House Minority Leader Kevin McCarthy (R-Calif.) has officially unveiled his four-part Republican Commitment to America, in which he tells voters why they should vote to the Republicans, not only versus Democrats, in the upcoming midterm elections. The plan includes a commitment to a strong economy, security, a safe border, government accountability and “better care and improved health outcomes for all Americans.”
These themes will resonate with many Americans. Who doesn’t want security and a strong economy? But is there enough here to get black voters to switch parties?
Black Americans certainly have enough reasons to desert the Democrats. Like other voters, we are deeply concerned about rising crime, rising prices and our essentially open border, and it’s clear who is responsible for these things.
By now, the Republican Party seems to have grasped the reality that black Americans are voters too, and that they must treat us as a respectable constituency in order to make us more than non-Democrats and ardent Republicans.
It was President Trump who got the ball rolling by passing the First Step Act, which freed 5,000 black men from prison, invested unprecedented millions in historically black colleges and universities, and launched the Platinum Plan, which boosted investment in black neighborhoods and company suggested. As a result, President Trump secured 18 percent of the black male vote, a historic number for a Republican.
Since then, there has been growing rumbling in the GOP about how to win a larger percentage of black votes. But is McCarthy’s Commitment to America a sufficient argument to do so?
Not quite. The plan does not speak directly enough to the constituents whose economic outcomes and political power have been eroded by Democratic leadership, namely descendants of US slaves. And this is the main reason the Republican commitment to America is failing our community: it does not define how our unique political priorities are addressed.
This is where the GOP needs to take a backbone and identify the specific ways in which it will help the black community. While Democrat identity politics has used “intersectionality” to mongrel black America’s centuries-old legacy, the answer is not to ignore the specific needs of our community. The answer is to get it right and be precise.
For example, when Republicans cite responsibility for how “banks denied credit to conservatives,” how can they ignore the fact that banks have been repeatedly convicted of large-scale discrimination against black Americans, or the fact that local farm managers work for the federal government were black farmers denied their constitutional liberties and access to capital?
It is especially important for Republicans to address these failures, since it was modern conservatives and Republicans who caused the settlements to fail for the decades, if not generations, of discrimination lawsuits faced by farming families descended from US slaves .
Failing to be accountable and make amends for well-documented harm is not the way to become “all Americans’ party.” And no American should ask elected leaders to neglect one of America’s oldest and most famous civic groups. In the GOP’s formal treaty with America, Republicans would do best to allay fears of naming specific American constituency needs in an “All Americans First” agenda.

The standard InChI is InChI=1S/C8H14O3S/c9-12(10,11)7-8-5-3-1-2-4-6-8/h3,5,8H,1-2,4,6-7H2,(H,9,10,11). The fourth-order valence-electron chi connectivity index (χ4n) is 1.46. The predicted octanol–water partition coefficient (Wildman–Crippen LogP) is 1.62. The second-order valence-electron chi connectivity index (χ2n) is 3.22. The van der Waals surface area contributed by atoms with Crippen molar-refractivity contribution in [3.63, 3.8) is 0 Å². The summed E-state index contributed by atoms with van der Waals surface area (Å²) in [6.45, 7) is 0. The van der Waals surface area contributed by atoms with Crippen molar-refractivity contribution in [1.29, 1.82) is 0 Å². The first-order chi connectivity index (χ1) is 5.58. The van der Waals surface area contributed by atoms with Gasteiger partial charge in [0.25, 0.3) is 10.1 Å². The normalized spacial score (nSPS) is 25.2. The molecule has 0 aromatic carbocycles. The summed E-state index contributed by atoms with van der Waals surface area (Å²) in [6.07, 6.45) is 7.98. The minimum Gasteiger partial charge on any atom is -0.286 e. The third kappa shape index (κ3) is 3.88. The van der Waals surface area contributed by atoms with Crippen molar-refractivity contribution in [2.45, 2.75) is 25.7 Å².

Besides specificity, recruiting black Americans to the right requires a patriotism that is explicitly pro-black. If McCarthy aims to bring about a GOP majority, our Republican Party had better be prepared to give uncompromising priority to black-and-white, multigenerational Americans for the next eight years and beyond.
And McCarthy must issue a call to action to other Republican lawmakers to bring their own legislative record into line with the promises on paper. I would prefer that Republican politicians not tell us what we want to hear and instead inspire confidence that the GOP leadership will deliver on their pre-election promises on day one.
For example, although Republicans are currently in the minority, the GOP has squandered valuable political power by failing to propose more robust immigration policies. If they are in power, they must immediately implement the decades-old call to make e-verify mandatory for all businesses.
In the meantime, I hope McCarthy’s official field guide, designed to serve every child, every neighborhood, and every American, includes a mandate that House Republicans will grapple with, listen to, and activate to serve the needs of posterity of US slaves to serve in their districts.
As a minority leader who advocates for his party, McCarthy must set an example for recruiting descendants of US slaves back into the Republican Party. The clock is ticking.
Pamela Denise Long is CEO of Youthcentrix® Therapy Services, a company focused on helping organizations implement trauma-informed practices and diversity, equity, inclusion and anti-racism (DEIA) at the systems level. Contact Ms. Long online at www.youthcentrix.com or @PDeniseLong on social media.
The views expressed in this article are the author’s own.
https://www.newsweek.com/can-republican-commitment-america-deliver-black-voters-opinion-1742647 Can Republican Commitment to America Deliver for Black Voters?